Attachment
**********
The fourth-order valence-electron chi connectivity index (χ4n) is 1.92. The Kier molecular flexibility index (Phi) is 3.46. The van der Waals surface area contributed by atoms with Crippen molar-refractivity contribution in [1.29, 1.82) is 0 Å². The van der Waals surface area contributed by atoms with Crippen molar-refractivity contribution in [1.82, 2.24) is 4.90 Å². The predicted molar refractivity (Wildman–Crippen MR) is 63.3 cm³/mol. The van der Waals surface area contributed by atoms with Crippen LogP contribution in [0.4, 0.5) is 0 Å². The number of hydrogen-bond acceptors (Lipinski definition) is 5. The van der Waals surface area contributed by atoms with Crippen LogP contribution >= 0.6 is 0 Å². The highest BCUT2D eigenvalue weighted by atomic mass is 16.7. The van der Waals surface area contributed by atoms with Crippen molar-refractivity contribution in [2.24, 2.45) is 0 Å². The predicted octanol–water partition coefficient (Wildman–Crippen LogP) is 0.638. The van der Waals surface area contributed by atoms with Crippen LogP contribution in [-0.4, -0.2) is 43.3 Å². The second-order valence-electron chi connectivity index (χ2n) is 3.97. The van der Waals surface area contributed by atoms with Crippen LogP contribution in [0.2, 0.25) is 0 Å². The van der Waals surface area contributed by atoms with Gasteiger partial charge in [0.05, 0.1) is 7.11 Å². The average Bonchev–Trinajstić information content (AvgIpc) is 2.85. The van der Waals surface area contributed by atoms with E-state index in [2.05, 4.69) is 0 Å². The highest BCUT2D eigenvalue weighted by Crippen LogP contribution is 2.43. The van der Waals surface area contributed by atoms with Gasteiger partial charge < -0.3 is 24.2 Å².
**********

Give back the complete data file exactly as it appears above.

The fourth-order valence-electron chi connectivity index (χ4n) is 1.92. The Kier molecular flexibility index (Phi) is 3.46. The van der Waals surface area contributed by atoms with Crippen molar-refractivity contribution in [1.29, 1.82) is 0 Å². The van der Waals surface area contributed by atoms with Crippen molar-refractivity contribution in [1.82, 2.24) is 4.90 Å². The predicted molar refractivity (Wildman–Crippen MR) is 63.3 cm³/mol. The van der Waals surface area contributed by atoms with Crippen LogP contribution in [0.4, 0.5) is 0 Å². The number of hydrogen-bond acceptors (Lipinski definition) is 5. The van der Waals surface area contributed by atoms with Crippen LogP contribution >= 0.6 is 0 Å². The highest BCUT2D eigenvalue weighted by atomic mass is 16.7. The van der Waals surface area contributed by atoms with Crippen molar-refractivity contribution in [2.24, 2.45) is 0 Å². The predicted octanol–water partition coefficient (Wildman–Crippen LogP) is 0.638. The van der Waals surface area contributed by atoms with Crippen LogP contribution in [-0.4, -0.2) is 43.3 Å². The second-order valence-electron chi connectivity index (χ2n) is 3.97. The van der Waals surface area contributed by atoms with Crippen LogP contribution in [0.2, 0.25) is 0 Å². The van der Waals surface area contributed by atoms with Gasteiger partial charge in [0.05, 0.1) is 7.11 Å². The average Bonchev–Trinajstić information content (AvgIpc) is 2.85. The van der Waals surface area contributed by atoms with E-state index in [2.05, 4.69) is 0 Å². The highest BCUT2D eigenvalue weighted by Crippen LogP contribution is 2.43. The van der Waals surface area contributed by atoms with Gasteiger partial charge < -0.3 is 24.2 Å².